Section 24 to 30 of Indian Evidence Act deals with confessions. Confessions should be voluntary. There are four kinds of Confession a) judicial confession, b) Extra-Judicial Confession, c) Retracted Confession, d) Confession by co-accused.

The meaning of Confession:

          The expression confession means a statement made by an accused admitting his guilt. It is an admission as to the commission of an offence. If a person accused of an offence makes a statement against himself, it is called confession or confessional statement. Confessions are the special form of admissions. Thus it is popularly said that "All Confessions are admissions, but all Admissions are not confessions."

Definition of Confession:

      According to Sir James Stephen "An admission made at any time by a person charged with a crime stating or suggesting the inference that he committed a crime".

     The term confession no where defined in the Indian Evidence Act 1872, But the definition of admission under section 17 of Indian evidence Act becomes applicable to confession also. Section 17 provides " A statement, oral or documentary which suggests any inference as to any fact in issue or relevant fact."

    If a statement made by a party in the civil proceeding, it is called as admission while if it is made by the party charged with the crime, in a criminal proceeding, it is called as a confession. Thus, the confession is a statement made by the person charged with a crime suggesting an inference as to any fact in issue or as to relevant fact.  The inference that the statement should suggest that he is guilty of a crime.

Confession, in short, is an admission by the accused charged with an offence in the criminal proceeding.

Example :
         If X is charged with the murder of Y, If X said that he has killed B, it is a confession.

Kinds of Confession: 

         There are four kinds of Confession, are as follows:

 1) Judicial confession

 2) Extra-Judicial Confession

 3) Retracted Confession

 4) Confession by co-accused

 1) Judicial confession: 

        A Judicial Confession is that which is made before Magistrate or in a court due course of judicial proceeding. Judicial Confession is relevant and is used as an evidence against the maker provided it is recorded in accordance with provisions of Section 164 of Cr.P.C.The magistrate who records a confession under Section 164, Criminal Procedure Code, must, therefore, warn the accused who is about to confess that he may or may not be taken as an approval. After warning the accused he must give time to think over the matter and then only record the confession. Such a confession is called judicial confession.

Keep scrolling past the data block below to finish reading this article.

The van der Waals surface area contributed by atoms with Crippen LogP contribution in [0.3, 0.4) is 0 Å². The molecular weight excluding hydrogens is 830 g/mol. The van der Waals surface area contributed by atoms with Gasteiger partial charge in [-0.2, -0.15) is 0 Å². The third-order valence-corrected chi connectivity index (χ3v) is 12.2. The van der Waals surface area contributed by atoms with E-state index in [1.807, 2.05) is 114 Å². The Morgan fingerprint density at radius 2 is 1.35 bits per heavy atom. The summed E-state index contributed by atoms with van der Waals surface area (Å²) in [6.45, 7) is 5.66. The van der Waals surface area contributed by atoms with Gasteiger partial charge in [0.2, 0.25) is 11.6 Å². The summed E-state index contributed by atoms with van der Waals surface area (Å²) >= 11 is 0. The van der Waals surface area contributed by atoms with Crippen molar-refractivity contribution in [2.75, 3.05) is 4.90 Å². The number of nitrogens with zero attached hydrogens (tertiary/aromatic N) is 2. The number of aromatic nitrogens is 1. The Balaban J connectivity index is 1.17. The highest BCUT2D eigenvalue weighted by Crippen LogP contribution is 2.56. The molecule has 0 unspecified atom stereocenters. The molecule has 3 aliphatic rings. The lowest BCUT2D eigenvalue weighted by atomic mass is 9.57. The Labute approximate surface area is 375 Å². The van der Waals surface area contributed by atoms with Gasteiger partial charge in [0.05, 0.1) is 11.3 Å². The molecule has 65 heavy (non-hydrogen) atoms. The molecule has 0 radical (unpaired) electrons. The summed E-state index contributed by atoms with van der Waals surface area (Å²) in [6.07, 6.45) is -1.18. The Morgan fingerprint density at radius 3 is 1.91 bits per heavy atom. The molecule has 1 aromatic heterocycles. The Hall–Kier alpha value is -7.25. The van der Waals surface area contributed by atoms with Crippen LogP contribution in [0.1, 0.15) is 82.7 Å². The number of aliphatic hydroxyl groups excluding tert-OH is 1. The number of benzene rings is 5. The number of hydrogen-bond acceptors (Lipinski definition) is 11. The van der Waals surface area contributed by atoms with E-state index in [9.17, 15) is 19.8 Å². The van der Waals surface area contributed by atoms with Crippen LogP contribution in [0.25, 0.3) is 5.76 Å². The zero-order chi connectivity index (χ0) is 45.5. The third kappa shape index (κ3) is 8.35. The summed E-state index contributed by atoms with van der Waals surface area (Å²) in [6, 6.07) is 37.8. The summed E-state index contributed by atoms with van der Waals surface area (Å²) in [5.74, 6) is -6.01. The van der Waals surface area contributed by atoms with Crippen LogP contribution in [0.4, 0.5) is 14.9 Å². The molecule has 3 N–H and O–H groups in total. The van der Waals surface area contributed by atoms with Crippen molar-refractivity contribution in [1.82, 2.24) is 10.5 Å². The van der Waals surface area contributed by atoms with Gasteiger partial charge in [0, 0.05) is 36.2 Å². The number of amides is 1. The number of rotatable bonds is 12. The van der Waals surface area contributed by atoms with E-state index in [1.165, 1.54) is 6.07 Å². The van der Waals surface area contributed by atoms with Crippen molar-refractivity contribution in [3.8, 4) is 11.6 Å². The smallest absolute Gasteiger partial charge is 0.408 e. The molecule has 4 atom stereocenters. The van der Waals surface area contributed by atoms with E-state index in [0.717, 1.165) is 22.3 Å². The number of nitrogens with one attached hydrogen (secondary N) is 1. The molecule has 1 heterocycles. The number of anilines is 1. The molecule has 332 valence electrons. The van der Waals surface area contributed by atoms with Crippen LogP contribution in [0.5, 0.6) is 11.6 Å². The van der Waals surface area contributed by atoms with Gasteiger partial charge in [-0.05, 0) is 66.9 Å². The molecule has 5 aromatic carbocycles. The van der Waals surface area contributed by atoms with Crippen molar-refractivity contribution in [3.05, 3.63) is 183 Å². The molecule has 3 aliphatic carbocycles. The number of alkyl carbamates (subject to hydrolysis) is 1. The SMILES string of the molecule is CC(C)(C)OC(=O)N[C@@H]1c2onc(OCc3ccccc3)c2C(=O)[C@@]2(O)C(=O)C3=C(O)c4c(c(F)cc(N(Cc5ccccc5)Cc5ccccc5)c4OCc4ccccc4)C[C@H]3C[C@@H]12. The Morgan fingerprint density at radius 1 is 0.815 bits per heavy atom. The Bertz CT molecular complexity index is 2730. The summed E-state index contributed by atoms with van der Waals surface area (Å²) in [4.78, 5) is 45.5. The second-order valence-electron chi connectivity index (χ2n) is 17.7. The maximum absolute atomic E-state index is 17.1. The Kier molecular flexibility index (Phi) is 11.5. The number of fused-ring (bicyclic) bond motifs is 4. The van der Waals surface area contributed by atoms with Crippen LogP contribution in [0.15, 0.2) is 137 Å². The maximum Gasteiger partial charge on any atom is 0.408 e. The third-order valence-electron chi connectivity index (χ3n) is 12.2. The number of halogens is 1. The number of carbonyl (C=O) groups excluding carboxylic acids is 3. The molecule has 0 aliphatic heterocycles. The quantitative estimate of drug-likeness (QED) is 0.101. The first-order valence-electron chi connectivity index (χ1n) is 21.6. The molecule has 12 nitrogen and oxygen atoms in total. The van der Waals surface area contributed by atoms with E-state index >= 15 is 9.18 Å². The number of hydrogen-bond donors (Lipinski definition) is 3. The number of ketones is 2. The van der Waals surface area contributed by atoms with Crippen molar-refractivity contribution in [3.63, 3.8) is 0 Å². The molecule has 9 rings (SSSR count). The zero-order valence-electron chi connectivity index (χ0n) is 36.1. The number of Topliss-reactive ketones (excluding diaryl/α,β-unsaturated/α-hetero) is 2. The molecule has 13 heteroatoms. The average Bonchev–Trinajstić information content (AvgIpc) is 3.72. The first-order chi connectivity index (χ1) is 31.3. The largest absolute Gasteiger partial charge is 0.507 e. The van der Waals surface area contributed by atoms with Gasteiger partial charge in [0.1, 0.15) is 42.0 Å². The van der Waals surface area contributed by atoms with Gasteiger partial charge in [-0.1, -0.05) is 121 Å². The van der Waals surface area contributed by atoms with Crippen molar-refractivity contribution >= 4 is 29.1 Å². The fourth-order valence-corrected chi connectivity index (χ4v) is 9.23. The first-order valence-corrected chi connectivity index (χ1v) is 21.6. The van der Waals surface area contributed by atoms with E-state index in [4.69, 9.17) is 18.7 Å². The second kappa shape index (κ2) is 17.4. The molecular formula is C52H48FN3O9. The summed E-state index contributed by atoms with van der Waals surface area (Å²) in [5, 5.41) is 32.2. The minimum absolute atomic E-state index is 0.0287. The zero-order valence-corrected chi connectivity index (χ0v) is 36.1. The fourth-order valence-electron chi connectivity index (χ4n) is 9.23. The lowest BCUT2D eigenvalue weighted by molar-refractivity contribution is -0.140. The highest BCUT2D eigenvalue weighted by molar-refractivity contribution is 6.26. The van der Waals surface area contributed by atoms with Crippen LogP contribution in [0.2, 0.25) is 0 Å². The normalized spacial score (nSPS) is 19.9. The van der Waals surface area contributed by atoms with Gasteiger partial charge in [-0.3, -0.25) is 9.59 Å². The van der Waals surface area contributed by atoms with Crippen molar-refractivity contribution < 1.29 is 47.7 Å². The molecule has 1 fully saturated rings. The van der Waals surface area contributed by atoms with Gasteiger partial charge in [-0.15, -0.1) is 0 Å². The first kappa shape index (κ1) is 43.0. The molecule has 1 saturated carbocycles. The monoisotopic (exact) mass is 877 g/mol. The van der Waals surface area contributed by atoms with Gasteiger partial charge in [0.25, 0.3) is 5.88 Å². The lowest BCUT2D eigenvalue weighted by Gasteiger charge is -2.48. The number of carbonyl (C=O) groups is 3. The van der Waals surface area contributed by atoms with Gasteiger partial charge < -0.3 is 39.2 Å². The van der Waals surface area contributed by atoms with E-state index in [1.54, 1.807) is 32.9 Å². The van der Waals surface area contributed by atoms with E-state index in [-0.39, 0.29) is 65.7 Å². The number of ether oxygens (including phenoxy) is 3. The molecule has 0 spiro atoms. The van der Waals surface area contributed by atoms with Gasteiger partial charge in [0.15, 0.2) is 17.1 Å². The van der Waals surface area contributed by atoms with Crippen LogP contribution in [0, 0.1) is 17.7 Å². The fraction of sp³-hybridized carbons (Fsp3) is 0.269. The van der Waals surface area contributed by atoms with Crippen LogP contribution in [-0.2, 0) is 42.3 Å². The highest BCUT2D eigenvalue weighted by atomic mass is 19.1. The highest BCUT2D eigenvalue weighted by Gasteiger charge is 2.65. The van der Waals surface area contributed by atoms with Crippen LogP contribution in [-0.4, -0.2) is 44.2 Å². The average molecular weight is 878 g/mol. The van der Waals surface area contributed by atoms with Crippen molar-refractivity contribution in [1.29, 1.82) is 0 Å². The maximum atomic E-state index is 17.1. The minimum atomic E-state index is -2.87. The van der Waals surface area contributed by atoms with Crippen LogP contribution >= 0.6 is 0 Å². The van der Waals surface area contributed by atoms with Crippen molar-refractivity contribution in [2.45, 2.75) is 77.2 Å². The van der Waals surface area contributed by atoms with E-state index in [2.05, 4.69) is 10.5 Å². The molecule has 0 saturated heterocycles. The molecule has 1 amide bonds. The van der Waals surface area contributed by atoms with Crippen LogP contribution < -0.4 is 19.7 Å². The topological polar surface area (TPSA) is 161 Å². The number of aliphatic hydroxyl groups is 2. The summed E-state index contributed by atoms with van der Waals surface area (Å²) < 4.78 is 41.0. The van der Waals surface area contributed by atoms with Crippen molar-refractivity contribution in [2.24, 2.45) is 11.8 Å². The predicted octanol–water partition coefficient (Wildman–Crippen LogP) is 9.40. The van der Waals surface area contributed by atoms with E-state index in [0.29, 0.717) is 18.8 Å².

2) Extra-Judicial Confession

       Extra-Judicial Confession is made not before a Magistrate or any Court in due course of judicial proceeding but is made either to police during the investigation or into police custody or made otherwise than to the police. Extra-Judicial confession is not relevant. (See Detail Note on Extra-Judicial Confession)
 3) Retracted Confession

      The Accused person who confessed earlier and later denied such confession does not destroy the evidentiary value of the confession as originally recorded. The Supreme Court has stated that a Retracted confession may form the basis of a conviction if it receives some general corroboration from other independent evidence. But if the court finds that the confession originally recorded was voluntary, it should be acted upon.

 4) Confession by co-accused  

     Section 30.Consideration of proved confession affecting person making it and others jointly under trial for the same offense

            When more persons than one are being tried jointly for the same offense, and a confession made by one of such persons affecting himself and some other of such persons is proved, the Court may take into consideration such confession as against such other person as well as against the person who makes such confession.

Explanation: “Offence” as used in this Section, includes the abetment of, or attempt to commit, the offense.


(a) A and B are jointly tried for the murder of C. It is proved that A said – “B and I murdered C”. the court may consider the effect of this confession as against B.

(b) A is on his trial for the murder of C. There is evidence to show that C was murdered by A and B and that B said, “A and I murdered C”. The statement may not be taken into consideration by the Court against A and B is not being jointly tried.



  2. simple and easy language , well explained.


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